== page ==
Adopting the distinction between hard and spaces of governance, this paper explores the nature and extent of integrated planning within the governance spaces of northern British Columbia and the extent to which the systems in place support innovative practices on the ground. Drawing on research undertaken in two rural settlements, the study reveals limited integration in formal planning structures and processes but an increasing recognition of the need for collaboration across boundaries in new and dynamic arenas. Soft spaces have created opportunities for local communities to be innovative in their quest for a more sustainable future, and these findings highlight a potential role for communities in securing integrated planning, not as invited participants in planning processes but as leaders or promoters of cross-sectoral initiatives.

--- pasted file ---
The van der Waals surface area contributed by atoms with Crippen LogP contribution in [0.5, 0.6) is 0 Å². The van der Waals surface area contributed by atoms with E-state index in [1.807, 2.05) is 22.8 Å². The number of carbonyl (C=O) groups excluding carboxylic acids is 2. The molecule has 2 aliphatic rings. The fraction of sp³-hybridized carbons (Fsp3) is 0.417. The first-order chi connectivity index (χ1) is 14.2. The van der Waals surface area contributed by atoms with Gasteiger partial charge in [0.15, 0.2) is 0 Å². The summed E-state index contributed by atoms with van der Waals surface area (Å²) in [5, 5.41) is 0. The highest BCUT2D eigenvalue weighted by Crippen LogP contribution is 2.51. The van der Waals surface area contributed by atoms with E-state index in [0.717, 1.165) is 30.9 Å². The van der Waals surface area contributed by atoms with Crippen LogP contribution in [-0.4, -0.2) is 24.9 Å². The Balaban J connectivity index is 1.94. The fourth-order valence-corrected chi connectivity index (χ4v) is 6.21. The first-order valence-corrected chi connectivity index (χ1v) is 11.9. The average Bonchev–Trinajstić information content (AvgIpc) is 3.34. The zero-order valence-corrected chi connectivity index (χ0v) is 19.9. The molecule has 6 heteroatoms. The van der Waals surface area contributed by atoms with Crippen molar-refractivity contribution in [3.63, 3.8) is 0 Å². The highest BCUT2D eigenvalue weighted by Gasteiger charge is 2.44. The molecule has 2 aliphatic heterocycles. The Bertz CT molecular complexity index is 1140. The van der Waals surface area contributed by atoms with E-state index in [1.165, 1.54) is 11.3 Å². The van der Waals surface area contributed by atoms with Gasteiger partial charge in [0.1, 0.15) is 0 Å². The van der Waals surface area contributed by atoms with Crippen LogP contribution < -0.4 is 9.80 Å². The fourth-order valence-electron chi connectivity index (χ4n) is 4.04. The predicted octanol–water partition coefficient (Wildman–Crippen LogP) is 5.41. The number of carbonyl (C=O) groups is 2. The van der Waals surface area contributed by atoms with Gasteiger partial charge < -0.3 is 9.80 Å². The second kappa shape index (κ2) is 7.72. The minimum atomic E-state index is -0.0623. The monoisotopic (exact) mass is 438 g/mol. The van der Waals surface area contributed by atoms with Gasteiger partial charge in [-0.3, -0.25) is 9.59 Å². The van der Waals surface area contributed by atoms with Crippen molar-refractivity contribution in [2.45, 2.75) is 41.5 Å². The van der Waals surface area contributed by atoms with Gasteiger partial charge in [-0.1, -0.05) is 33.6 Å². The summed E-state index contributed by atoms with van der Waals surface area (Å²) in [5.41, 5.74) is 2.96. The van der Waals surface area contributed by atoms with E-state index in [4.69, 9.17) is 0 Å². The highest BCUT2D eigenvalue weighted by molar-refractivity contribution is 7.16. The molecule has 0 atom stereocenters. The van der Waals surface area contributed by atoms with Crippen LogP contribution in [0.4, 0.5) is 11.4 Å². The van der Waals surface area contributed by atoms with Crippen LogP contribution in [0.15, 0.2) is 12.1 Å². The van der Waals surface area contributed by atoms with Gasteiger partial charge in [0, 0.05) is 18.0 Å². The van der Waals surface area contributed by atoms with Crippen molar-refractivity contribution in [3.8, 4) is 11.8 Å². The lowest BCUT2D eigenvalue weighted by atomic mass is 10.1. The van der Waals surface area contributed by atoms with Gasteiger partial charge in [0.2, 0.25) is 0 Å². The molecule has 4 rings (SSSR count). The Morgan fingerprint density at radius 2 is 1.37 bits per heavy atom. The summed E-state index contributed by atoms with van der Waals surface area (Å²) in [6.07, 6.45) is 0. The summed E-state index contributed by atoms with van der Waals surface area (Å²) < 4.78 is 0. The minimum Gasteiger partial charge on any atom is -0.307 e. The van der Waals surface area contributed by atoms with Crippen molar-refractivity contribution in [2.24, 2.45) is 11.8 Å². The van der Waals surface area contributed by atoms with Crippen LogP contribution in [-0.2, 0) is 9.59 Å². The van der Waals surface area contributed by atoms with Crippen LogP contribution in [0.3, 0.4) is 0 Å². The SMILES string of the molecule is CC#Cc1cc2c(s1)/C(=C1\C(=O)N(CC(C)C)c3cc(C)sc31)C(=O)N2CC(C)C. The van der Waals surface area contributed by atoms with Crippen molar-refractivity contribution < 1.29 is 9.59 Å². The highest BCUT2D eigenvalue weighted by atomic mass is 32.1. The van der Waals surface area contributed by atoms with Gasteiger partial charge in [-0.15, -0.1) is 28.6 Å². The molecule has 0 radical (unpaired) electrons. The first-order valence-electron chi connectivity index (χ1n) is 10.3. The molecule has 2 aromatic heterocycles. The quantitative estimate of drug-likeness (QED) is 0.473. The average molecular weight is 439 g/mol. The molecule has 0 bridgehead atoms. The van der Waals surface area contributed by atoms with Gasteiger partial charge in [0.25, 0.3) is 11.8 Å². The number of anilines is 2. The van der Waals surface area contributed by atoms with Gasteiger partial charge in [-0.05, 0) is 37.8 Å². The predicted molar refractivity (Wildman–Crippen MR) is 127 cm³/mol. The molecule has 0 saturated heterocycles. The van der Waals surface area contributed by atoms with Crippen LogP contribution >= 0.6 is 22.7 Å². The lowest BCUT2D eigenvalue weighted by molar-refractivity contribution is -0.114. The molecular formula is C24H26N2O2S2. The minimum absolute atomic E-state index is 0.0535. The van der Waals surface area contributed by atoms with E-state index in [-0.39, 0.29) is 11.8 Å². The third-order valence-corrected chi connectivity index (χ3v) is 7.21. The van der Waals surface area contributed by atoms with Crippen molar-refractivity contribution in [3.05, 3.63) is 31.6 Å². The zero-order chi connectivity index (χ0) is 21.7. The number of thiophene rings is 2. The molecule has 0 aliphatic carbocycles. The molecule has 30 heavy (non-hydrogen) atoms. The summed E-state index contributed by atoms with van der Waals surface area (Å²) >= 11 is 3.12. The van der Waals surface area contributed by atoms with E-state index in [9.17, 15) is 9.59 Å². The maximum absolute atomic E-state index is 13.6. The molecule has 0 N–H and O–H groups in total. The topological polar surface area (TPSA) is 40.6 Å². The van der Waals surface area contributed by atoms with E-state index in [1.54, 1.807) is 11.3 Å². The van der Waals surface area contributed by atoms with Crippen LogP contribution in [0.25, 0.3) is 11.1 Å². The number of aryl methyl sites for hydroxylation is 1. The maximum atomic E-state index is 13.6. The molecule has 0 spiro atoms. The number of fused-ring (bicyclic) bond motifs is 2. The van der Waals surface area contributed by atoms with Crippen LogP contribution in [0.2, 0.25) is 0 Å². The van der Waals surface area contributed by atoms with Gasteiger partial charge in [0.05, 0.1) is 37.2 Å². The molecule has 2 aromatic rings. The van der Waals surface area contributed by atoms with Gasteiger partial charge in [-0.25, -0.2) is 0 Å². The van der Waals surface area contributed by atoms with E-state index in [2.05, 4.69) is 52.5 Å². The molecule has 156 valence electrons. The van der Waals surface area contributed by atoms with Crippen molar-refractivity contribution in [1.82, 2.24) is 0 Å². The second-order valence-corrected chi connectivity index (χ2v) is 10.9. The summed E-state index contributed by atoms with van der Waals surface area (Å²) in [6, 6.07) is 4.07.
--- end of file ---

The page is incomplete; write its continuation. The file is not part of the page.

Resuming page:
Illsley, B., Jackson, T., Curry, J., & Rapaport, E. (2010). Community innovation in the soft spaces of planning. International Planning Studies, 15(4), 303-319. https://doi.org/10.1080/13563475.2010.517288